Fresh EU sanctions against Russia `very possible`: Source
A new round of EU sanctions against Russia and pro-Moscow separatists in Ukraine was "looking very possible", a diplomatic source said Tuesday on the eve of an EU summit where leaders would make the final decision.
Brussels: A new round of EU sanctions against Russia and pro-Moscow separatists in Ukraine was "looking very possible", a diplomatic source said Tuesday on the eve of an EU summit where leaders would make the final decision.
According to the source, member states were preparing a variety of new measures, including freezing programmes in Russia run by the EU`s European Investment Bank and the London-based European Bank of Reconstruction and Development.
There was also talk "of adding new names to the list of targeted sanctions," the source said.
The EU has so far imposed visa bans and asset freezes on more than 60 Russia and Ukraine figures for their role in stoking the Ukraine crisis but have so far baulked at outright sanctions on economic sectors, known in Brussels as phase 3 sanctions.
"This is neither phase 2 or phase 3 but something different," the source said, adding that the decision to consider new sanctions was "not because of US pressure".
The summit on Wednesday is primarily tasked with filling key EU jobs, most notably to name a foreign policy chief to replace Catherine Ashton.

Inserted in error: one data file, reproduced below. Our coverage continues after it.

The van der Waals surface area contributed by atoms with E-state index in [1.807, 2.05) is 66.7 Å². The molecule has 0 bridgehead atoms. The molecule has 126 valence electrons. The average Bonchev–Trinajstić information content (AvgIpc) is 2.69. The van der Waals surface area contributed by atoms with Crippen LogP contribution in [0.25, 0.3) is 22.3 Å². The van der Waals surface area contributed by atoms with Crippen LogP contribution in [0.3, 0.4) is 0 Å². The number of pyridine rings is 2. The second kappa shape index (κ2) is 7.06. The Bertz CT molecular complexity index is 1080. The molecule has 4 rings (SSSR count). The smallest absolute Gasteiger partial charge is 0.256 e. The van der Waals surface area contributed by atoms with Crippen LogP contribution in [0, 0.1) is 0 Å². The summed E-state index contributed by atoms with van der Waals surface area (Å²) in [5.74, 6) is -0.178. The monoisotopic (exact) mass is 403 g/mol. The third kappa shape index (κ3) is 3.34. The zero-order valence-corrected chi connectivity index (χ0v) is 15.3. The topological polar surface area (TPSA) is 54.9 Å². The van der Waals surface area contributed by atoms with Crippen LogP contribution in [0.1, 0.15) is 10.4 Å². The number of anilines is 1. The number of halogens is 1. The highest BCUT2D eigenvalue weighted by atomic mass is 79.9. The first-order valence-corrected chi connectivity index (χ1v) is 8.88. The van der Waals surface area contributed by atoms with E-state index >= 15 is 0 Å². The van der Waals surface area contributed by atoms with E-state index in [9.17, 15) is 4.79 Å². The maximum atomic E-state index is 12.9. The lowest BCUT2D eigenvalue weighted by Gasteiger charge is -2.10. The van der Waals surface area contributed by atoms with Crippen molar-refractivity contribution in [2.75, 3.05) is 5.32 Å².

But the 28 EU leaders will also review developments in Ukraine as Washington presses for tougher sanctions against Russia.
The EU is divided over how far to go given some member states, such as Italy and Germany, have major economic ties with Moscow.
Another EU diplomatic source confirmed that an option of new sanctions would be put to EU leaders on Wednesday, including the idea to suspend EIB investment.
"Some of the entities and persons that will be added (to the proposed sanctions) are already on the US sanctions list," the second source added.
Germany and France have been spearheading EU efforts to revive a Ukrainian truce in the hope more sanctions against Russia, on which much of the EU depends for energy, could be avoided.
The United States has pressed EU leaders to impose arms sale restrictions and broader financial sanctions when they meet at the summit in Brussels.